Geographical implications and applicability seem to be gray areas for some. Where the borders of applicability lie for those companies based outside the EU can appear confusing. So, let’s clear away many of those doubts by addressing some of those key GDPR criteria affecting non-EU-based companies.
In this two-part mini GDPR series, we will talk about factors that must be taken into account based on geography, not just for the companies themselves, but also the ramifications for their businesses based on the places in which they carry out their business, either knowingly or otherwise. This ties in well with the fact that since we started our series on GDPR last month, we have received questions from readers seeking to clarify some of those international implications that GDPR raises.
So let’s jump to our first hypothetical scenario: If you are a US-based company but selling to EU companies, obviously, you fall under GDPR. But what about if you are US company but not selling to EU but collecting analytics data on EU located visitors? Please define the conditions that cause a company or their actions to fall under GDPR.
It is true that non-EU companies process personal data pursuant to their local data protection regulations. However, there are specific situations in which non-EU companies will have to comply with GDPR requirements. In the following paragraphs, we will go through the rules in GDPR, in particular, Article 3 of GDPR on the territorial scope, and explain these types of situations to you:
1) This Regulation applies to the processing of personal data in the context of the activities of an establishment of a controller or a processor in the Union, regardless of whether the processing takes place in the Union or not.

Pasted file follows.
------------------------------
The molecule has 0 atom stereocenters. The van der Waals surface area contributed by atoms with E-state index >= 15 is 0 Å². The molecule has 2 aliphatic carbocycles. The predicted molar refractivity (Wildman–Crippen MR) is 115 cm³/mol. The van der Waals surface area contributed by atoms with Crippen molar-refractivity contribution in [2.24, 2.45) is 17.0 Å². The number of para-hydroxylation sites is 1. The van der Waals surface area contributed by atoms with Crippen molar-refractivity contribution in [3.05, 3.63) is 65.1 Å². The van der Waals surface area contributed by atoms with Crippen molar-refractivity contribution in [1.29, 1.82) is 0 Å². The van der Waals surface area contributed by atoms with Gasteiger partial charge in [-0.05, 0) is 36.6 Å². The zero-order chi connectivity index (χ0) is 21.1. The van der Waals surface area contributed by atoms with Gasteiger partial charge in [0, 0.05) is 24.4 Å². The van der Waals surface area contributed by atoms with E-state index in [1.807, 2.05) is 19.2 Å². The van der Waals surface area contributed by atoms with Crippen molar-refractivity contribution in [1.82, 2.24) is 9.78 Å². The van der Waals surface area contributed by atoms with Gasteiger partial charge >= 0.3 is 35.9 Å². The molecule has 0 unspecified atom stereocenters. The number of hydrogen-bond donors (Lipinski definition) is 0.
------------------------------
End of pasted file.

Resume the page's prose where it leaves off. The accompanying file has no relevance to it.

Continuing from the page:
According to case law, the term “establishment” should be interpreted broadly and flexibly. An organization is established if it exercises any real and effective activity—even a minimal one—through stable arrangements in the EU.
For example, if a company has a legal representative in the EU with a contact address or a bank account for the purposes of providing the company’s services, the data processing associated with the activities of this entity is subject to the requirements of GDPR. Another example is sales offices in the EU that promote or sell advertising or marketing targeting EU residents.
This Regulation applies to the processing of personal data of data subjects who are in the Union by a controller or processor not established in the Union, where the processing activities are related to:
2) the offering of goods or services, irrespective of whether a payment of the data subject is required, to such data subjects in the Union
It must be apparent that the organization envisages that activities will be directed to EU data subjects. Examples: intentional use of an EU language/currency, ability to place orders in that language and references to EU users or customers, payment for marketing activities directed at EU users, EU phone numbers, EU top level domain names, etc.
3) the monitoring of data subjects' behaviour as far as their behaviour takes place within the Union